William Shakespeare falls in love with a beautiful noblewoman
above his station and is inspired to write his most famous play.
Shakespeare in Love (1998)
Directed by John Madden
Written by Marc Norman and Tom Stoppard
Starring Joseph Fiennes, Gwyneth Paltrow, Geoffrey Rush,
Colin Firth, Ben Affleck, Judi Dench, Tom Wilkinson, Simon Callow, Imelda Staunton, Mark Williams, Steven O'Donnell
Oscar Wins - Best Picture, Best Actress (Gwyneth Paltrow),
Best Supporting Actress (Judi Dench), Best Original Screenplay,
Best Art Direction, Best Costume Design, Best Original Score
Oscar Nominations - Best Supporting Actor (Geoffrey Rush),
Best Director, Best Cinematography, Best Sound Mixing,
Best Makeup, Best Film Editing
Despite an Oscar win for Best Picture, Shakespeare in Love has apparently fallen through the cracks since its release in 1998. It's infamous victory over the vastly superior Saving Private Ryan seems to have turned the film into a sort of cinematic pariah to die-hard film fans. And yet, after finally watching it myself, it's clear to me why Shakespeare in Love took home the top prize. Even today, it seems fresh and innocent. Overall, it's a film about love. Its nature, its faults, finding it, losing it, accepting it's beyond your control. This film uses the timeless backdrop of Elizabethan London and the mysterious charm of William Shakespeare to bring this love to life, to show audiences that a life without love is barely a life at all. In this respect, this film shines on.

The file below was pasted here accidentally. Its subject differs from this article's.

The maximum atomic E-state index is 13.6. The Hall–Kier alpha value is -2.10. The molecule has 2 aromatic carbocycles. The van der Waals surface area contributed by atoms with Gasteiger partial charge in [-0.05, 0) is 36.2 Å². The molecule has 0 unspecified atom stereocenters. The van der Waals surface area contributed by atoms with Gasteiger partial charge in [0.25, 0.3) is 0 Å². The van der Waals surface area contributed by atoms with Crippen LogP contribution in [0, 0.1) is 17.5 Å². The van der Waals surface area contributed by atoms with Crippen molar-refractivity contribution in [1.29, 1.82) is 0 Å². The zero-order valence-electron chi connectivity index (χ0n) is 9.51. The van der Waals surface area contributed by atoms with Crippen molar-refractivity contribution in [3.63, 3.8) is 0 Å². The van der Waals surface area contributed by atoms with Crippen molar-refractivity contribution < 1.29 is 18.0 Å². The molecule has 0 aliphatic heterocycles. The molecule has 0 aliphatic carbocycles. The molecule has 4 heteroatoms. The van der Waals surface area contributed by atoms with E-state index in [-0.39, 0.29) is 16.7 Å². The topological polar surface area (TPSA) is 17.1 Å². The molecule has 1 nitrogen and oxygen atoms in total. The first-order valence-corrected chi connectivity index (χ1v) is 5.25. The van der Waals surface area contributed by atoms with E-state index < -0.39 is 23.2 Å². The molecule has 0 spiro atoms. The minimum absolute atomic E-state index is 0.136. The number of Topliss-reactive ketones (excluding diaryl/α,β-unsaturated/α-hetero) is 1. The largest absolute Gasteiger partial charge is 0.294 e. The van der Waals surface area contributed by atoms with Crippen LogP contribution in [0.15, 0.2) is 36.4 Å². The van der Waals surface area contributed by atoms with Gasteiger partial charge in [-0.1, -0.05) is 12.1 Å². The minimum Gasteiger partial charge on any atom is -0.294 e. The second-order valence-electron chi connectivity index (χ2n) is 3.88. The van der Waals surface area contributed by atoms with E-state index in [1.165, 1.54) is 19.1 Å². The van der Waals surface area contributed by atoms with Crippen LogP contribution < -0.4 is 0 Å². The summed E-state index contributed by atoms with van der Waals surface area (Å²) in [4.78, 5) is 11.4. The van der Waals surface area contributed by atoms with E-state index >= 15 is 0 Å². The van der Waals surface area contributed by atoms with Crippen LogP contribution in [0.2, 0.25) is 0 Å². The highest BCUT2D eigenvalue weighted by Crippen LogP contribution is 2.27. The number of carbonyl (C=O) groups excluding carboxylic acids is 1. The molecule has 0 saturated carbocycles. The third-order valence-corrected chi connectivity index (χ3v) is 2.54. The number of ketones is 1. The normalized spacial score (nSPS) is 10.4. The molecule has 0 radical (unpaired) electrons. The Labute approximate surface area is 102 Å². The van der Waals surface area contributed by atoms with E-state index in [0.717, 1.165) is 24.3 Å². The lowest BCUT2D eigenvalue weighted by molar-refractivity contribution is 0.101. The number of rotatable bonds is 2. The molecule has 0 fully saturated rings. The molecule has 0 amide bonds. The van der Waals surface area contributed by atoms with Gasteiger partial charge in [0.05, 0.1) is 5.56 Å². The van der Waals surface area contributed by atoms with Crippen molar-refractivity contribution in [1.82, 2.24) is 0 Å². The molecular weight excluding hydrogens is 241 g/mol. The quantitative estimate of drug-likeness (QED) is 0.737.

Shakespeare in Love sports an incredible ensemble of character actors, led by an impeccably charming performance from Joseph Fiennes and an enchanting one from Gwyneth Paltrow. Together, they play Shakespeare and the fictional Viola, the woman he falls deeply in love and becomes the inspiration for Romeo & Juliet. Underneath the serious dramatic tension is an unmistakable air of witty comedy. It's there to keep the film from taking itself too seriously and to consistently remind us that love is never just one single emotion. It's hilarious, but it's heartbreaking all at once. I'd go so far as to say that this film demonstrates the nature of love and the consequences of unrequited desire better than most.
This was a film I never thought I would enjoy in a million years. It takes a lot of liberties with Shakespeare's story, but that's okay. The story they give us is so larger than life and (at times) overacted that it feels like an excerpt torn right from the pages of Shakespeare's own work. I found it entertaining and, dare I say it, worthy of the title of Best Picture. Just maybe not over Saving Private Ryan.